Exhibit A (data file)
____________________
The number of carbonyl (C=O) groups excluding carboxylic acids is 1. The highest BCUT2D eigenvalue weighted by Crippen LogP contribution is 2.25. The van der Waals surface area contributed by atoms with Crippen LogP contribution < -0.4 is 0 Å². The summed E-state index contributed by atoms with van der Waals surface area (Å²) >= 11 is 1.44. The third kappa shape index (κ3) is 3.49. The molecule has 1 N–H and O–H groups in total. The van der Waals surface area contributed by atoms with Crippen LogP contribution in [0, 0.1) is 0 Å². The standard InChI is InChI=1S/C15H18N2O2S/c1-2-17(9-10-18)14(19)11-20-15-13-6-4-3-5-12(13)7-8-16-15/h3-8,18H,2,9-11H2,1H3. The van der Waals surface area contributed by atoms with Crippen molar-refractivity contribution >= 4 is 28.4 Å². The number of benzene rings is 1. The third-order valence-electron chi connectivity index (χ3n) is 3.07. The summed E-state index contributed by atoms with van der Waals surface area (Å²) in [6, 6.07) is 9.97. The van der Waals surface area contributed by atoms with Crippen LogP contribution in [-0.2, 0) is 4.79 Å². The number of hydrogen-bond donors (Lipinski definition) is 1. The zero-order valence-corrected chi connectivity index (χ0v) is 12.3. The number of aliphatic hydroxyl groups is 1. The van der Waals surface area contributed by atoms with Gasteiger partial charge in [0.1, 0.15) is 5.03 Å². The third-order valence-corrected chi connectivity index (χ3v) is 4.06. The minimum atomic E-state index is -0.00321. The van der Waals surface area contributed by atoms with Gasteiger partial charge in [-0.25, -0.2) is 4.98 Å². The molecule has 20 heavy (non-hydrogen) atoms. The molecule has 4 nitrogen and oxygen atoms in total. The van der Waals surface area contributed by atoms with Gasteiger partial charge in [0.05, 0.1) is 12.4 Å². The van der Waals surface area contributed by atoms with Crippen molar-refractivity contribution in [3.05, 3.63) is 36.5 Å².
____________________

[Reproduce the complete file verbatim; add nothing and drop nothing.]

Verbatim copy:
The number of carbonyl (C=O) groups excluding carboxylic acids is 1. The highest BCUT2D eigenvalue weighted by Crippen LogP contribution is 2.25. The van der Waals surface area contributed by atoms with Crippen LogP contribution < -0.4 is 0 Å². The summed E-state index contributed by atoms with van der Waals surface area (Å²) >= 11 is 1.44. The third kappa shape index (κ3) is 3.49. The molecule has 1 N–H and O–H groups in total. The van der Waals surface area contributed by atoms with Crippen LogP contribution in [0, 0.1) is 0 Å². The standard InChI is InChI=1S/C15H18N2O2S/c1-2-17(9-10-18)14(19)11-20-15-13-6-4-3-5-12(13)7-8-16-15/h3-8,18H,2,9-11H2,1H3. The van der Waals surface area contributed by atoms with Crippen molar-refractivity contribution >= 4 is 28.4 Å². The number of benzene rings is 1. The third-order valence-electron chi connectivity index (χ3n) is 3.07. The summed E-state index contributed by atoms with van der Waals surface area (Å²) in [6, 6.07) is 9.97. The van der Waals surface area contributed by atoms with Crippen LogP contribution in [-0.2, 0) is 4.79 Å². The number of hydrogen-bond donors (Lipinski definition) is 1. The zero-order valence-corrected chi connectivity index (χ0v) is 12.3. The number of aliphatic hydroxyl groups is 1. The van der Waals surface area contributed by atoms with Gasteiger partial charge in [0.1, 0.15) is 5.03 Å². The third-order valence-corrected chi connectivity index (χ3v) is 4.06. The minimum atomic E-state index is -0.00321. The van der Waals surface area contributed by atoms with Gasteiger partial charge in [-0.25, -0.2) is 4.98 Å². The molecule has 20 heavy (non-hydrogen) atoms. The molecule has 4 nitrogen and oxygen atoms in total. The van der Waals surface area contributed by atoms with Gasteiger partial charge in [0.05, 0.1) is 12.4 Å². The van der Waals surface area contributed by atoms with Crippen molar-refractivity contribution in [3.05, 3.63) is 36.5 Å².